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I am a bit confused between using constants file in Java and properties file.
How to decide when to use Constants.java and when .properties file?

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Perpahs you can have the best of both worlds using a ListResourceBundle –  Edwin Dalorzo May 29 '12 at 15:08
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8 Answers

up vote 7 down vote accepted

Use hardwired constants in your Java code when you don't want users / deployers / testers / tests changing them.

Use a properties file when you do want this to be a possibility.

The point is that changing a hard-wired constant in your application's source code entails editing the source code, rebuilding and redeploying. By contrast, changing a properties file may be as simple as firing up NotePad.

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As you said that changing properties file is simple whereas changing constants file requires us to rebuild the application. So, shouldn't we always prefer to use properties file? –  Anand May 29 '12 at 15:12
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Read the first sentence ... –  Stephen C May 31 '12 at 10:49
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My check list

Property file:

Is it configurable per environemnt etc.

Messages, labels etc.

Applicable to particular situation (list of states for rules etc). key-value pairs. Can be modified by someone other than developer ie, analysts, business users etc.

Constant:

Are constants. Not configurable. Mostly for optimization and reuse. To avoid keys being scattered.

For constants like YES = "yes". Not really a key value. Keys for cache etc.

Constants to ensure that retrieval and set use the same key even though from different places in the application, EXAMPLE xyz.put(KeyConstants.SOME_KEY, "somevalue"); xyz.get(KeyConstants.SOME_KEY) from different classes, ofcouse xyz being shared or singleton.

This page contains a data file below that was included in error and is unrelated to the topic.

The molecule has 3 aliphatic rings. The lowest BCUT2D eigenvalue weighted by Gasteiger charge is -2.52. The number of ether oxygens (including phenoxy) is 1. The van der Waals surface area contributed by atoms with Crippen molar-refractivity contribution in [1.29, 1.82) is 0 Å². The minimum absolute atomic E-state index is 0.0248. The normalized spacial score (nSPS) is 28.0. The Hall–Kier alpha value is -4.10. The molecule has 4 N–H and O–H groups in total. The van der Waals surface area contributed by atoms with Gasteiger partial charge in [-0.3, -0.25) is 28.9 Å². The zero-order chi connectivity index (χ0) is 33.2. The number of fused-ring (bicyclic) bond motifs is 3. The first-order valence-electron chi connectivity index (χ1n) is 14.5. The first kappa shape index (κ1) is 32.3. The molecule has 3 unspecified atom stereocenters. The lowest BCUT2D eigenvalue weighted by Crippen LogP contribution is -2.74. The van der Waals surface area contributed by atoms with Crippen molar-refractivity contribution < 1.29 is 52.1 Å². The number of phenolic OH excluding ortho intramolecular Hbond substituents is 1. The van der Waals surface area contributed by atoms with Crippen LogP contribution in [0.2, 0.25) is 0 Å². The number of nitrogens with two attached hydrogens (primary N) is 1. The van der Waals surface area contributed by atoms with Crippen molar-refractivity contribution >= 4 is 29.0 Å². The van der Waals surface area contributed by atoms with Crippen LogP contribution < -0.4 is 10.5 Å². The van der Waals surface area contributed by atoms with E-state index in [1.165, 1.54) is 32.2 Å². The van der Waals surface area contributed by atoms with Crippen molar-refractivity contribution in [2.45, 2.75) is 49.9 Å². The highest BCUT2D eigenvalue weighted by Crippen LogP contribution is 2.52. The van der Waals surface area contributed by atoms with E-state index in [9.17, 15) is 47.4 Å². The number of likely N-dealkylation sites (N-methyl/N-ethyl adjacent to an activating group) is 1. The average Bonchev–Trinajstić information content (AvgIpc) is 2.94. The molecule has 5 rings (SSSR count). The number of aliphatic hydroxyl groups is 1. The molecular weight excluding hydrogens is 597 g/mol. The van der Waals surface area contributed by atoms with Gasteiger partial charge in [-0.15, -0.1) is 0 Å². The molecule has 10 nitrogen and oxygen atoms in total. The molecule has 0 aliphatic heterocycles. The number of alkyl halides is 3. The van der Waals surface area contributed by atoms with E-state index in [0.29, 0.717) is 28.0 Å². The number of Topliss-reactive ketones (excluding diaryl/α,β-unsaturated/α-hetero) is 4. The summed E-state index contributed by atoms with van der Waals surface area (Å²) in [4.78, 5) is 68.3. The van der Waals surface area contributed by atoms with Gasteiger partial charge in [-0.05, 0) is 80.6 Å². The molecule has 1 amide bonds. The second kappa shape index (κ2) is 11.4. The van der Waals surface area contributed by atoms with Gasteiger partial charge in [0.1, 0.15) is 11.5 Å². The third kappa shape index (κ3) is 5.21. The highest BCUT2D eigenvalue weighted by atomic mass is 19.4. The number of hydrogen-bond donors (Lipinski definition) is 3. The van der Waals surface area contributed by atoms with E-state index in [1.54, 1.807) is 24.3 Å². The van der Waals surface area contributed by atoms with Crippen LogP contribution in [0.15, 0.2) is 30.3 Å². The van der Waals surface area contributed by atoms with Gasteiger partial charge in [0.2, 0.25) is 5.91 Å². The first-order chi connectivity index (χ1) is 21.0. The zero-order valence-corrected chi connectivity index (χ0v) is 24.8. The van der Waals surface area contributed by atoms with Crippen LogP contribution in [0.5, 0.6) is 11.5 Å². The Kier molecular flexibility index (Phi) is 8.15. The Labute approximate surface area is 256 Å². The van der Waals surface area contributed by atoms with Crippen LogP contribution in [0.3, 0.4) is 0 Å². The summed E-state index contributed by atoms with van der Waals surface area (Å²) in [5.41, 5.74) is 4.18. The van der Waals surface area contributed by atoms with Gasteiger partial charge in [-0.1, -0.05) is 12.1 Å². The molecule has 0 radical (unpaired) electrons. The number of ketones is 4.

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Constants are fixed in compile time. So if you don't foresee any changes of values Constants will be good idea.

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  • Constants - when you don't mind re-compiling the application each time you change value. Sort of an irony here. Why would you change something if it has been called a constant :)

  • Properties file - when you want the luxury of just changing the value and maybe restarting the application to pick up the change.

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Generally, anything in a constants class is considered to be "hardcoded"; that is, you are required to re-compile to make changes.

Use a .properties file for things like configuration, where you don't have to be forced to re-compile just to make changes. In this way, you can simply change the properties file and restart your application.

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There are many different aspects to consider. The most important are that

  • you can edit properties files and use it without re-compiling your application;
  • properties files contain no code, so everybody can change them without any Java knowledge.

These aspects make properties file really useful for storing configurations.

On the other hand, constants classes need to be compiled, but are "safer" if you plan not to change those constants very often.

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You usually use property files when you want to specify parameters that vary from deployment to deployment or over time.

You use constants when the parameters are not dynamic and thus not supposed to be changed depending on external factors. You have to recompile the class every time you change a value.

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Properties have the advantage of being externalizable. You can have one property file for development, another for test and another for production. A lot of times, though, rarely changed properties, that are internal to the workings of the software are put into properties file making them hard to manage.

OTOH constants are compiled so any errors will be caught at compile time.

So the answer is , it depends. If the values in the properties are truly configuration changes you want to externalize then use properties file. else make them Java constants. You might end up using both, though.

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